The new ISSA Secretary discusses the future of shipping

05.02.2019, 10:54 Uhr

S. Moloney, Secretary of ISSA

Ship Supply – Outlook for 2019

Shipping is entering an interesting phase with smart technology and the drive for greater efficiencies influencing how shipowners and managers react to market conditions. While ship recycling levels work to tackle the tonnage supply/demand imbalance, shipowners are still under pressure to drive costs down and maximise every opportunity to make profit.

According to a report by the leading accountant and shipping advisor Moore Stephens, existing and emerging regulations such as those on ballast water management and greenhouse gas emissions show that shipping is becoming more environmentally aware and accountable. New funds will be needed, and the environmental investment story should prove attractive to many potential
investors. Green doesn’t come cheap, or easy, however, the more so when viewed in the context of rising interest rates. “This year we will see important decisions made on investments to comply with the new environment-driven regulations which are coming into force, and we will have a better idea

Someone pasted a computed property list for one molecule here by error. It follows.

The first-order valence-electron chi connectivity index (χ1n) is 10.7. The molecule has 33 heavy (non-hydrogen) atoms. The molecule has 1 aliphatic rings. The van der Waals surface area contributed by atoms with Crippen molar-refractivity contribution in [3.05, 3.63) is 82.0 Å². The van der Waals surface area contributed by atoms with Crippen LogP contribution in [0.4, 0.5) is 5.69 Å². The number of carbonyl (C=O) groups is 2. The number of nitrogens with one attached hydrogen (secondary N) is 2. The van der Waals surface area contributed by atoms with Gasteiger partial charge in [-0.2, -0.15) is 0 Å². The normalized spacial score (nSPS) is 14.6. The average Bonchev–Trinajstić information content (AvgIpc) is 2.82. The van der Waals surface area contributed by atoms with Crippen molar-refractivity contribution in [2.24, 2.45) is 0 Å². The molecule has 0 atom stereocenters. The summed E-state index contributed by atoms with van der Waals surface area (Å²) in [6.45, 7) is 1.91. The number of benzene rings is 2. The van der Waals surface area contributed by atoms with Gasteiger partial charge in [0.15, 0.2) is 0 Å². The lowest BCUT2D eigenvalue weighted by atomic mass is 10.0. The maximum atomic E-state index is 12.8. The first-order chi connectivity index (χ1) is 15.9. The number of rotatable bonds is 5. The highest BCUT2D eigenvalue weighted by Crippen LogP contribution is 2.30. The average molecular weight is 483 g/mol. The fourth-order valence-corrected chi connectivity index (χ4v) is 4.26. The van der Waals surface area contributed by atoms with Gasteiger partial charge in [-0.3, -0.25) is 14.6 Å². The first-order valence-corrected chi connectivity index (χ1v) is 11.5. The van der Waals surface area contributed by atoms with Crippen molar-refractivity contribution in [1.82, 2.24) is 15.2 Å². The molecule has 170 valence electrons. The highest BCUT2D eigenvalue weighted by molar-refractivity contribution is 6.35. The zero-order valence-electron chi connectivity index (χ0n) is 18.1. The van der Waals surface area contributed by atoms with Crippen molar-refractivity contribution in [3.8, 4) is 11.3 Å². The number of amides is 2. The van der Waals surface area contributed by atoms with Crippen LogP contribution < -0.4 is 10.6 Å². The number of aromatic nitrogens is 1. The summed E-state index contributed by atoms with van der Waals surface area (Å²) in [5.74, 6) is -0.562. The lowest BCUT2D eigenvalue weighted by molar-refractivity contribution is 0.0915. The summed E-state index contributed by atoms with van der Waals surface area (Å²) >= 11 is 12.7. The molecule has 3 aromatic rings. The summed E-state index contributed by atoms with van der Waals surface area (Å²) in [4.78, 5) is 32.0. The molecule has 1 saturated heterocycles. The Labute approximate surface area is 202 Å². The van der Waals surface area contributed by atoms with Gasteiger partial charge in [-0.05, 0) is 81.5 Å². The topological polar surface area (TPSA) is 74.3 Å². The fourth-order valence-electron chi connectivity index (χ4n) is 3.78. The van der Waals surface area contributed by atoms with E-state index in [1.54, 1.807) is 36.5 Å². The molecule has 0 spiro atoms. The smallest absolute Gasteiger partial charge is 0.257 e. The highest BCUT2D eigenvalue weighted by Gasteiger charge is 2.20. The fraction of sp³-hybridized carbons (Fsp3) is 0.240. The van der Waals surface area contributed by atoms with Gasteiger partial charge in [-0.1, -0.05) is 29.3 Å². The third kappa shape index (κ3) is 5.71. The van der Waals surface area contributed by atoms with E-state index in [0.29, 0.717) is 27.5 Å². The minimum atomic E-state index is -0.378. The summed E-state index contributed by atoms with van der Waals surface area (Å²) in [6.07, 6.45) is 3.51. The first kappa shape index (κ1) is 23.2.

of whether the drydocking capacity exists to cope with demand,” it said. But according to Moore Stephens, the industry will face other challenges. Operating costs are set to increase, and hopes will persist that freight rates will do likewise. Tonnage imbalances will endure in some trades. The Baltic Dry Index may behave less erratically than in the latter part of last year. Brexit may finally mean Brexit, which could mean a number of things, but should prove positive for shipping in the UK. The introduction of new lease accounting standards will change things for some, though not their actual cashflows. And, last but not least, the effect of geopolitical influences will continue to be felt throughout 2019. Having said that, ship suppliers continue to face pressure on orders and margins as owners and managers strive to drive prices down. The growth in popularity of procurement platforms like Columbia and BSM’s GenPro initiative are adding to the mix and while those suppliers lucky enough
to be chosen to supply the platform’s fleets can look forward to good orders, margins will come under scrutiny. Looking further afield, there has been a distinct reduction in supplier numbers in North America, India and parts of South America in 2018 while, conversely, membership has increased in China, Indonesia and is stable elsewhere. But generally, margins remain tight and lengthy payment terms continue to challenge suppliers' cash flow positions. In summary: 2019 does not show many grounds for optimism in the ship supply industry.